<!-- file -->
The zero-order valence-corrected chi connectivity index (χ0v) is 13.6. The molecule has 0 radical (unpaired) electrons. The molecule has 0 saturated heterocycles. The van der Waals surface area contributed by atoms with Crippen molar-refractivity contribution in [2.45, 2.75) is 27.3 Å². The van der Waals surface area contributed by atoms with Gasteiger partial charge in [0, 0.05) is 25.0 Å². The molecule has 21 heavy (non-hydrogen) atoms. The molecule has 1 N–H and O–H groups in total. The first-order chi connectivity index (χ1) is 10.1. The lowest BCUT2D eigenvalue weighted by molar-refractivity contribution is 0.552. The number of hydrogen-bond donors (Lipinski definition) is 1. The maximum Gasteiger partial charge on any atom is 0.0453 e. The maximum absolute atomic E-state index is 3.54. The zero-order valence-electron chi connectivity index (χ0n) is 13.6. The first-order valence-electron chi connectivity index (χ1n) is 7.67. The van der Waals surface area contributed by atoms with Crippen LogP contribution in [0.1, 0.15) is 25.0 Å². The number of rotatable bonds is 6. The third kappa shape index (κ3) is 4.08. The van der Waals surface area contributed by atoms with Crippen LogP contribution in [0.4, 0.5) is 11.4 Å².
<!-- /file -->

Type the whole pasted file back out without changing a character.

The zero-order valence-corrected chi connectivity index (χ0v) is 13.6. The molecule has 0 radical (unpaired) electrons. The molecule has 0 saturated heterocycles. The van der Waals surface area contributed by atoms with Crippen molar-refractivity contribution in [2.45, 2.75) is 27.3 Å². The van der Waals surface area contributed by atoms with Gasteiger partial charge in [0, 0.05) is 25.0 Å². The molecule has 21 heavy (non-hydrogen) atoms. The molecule has 1 N–H and O–H groups in total. The first-order chi connectivity index (χ1) is 10.1. The lowest BCUT2D eigenvalue weighted by molar-refractivity contribution is 0.552. The number of hydrogen-bond donors (Lipinski definition) is 1. The maximum Gasteiger partial charge on any atom is 0.0453 e. The maximum absolute atomic E-state index is 3.54. The zero-order valence-electron chi connectivity index (χ0n) is 13.6. The first-order valence-electron chi connectivity index (χ1n) is 7.67. The van der Waals surface area contributed by atoms with Crippen LogP contribution in [0.1, 0.15) is 25.0 Å². The number of rotatable bonds is 6. The third kappa shape index (κ3) is 4.08. The van der Waals surface area contributed by atoms with Crippen LogP contribution in [0.4, 0.5) is 11.4 Å².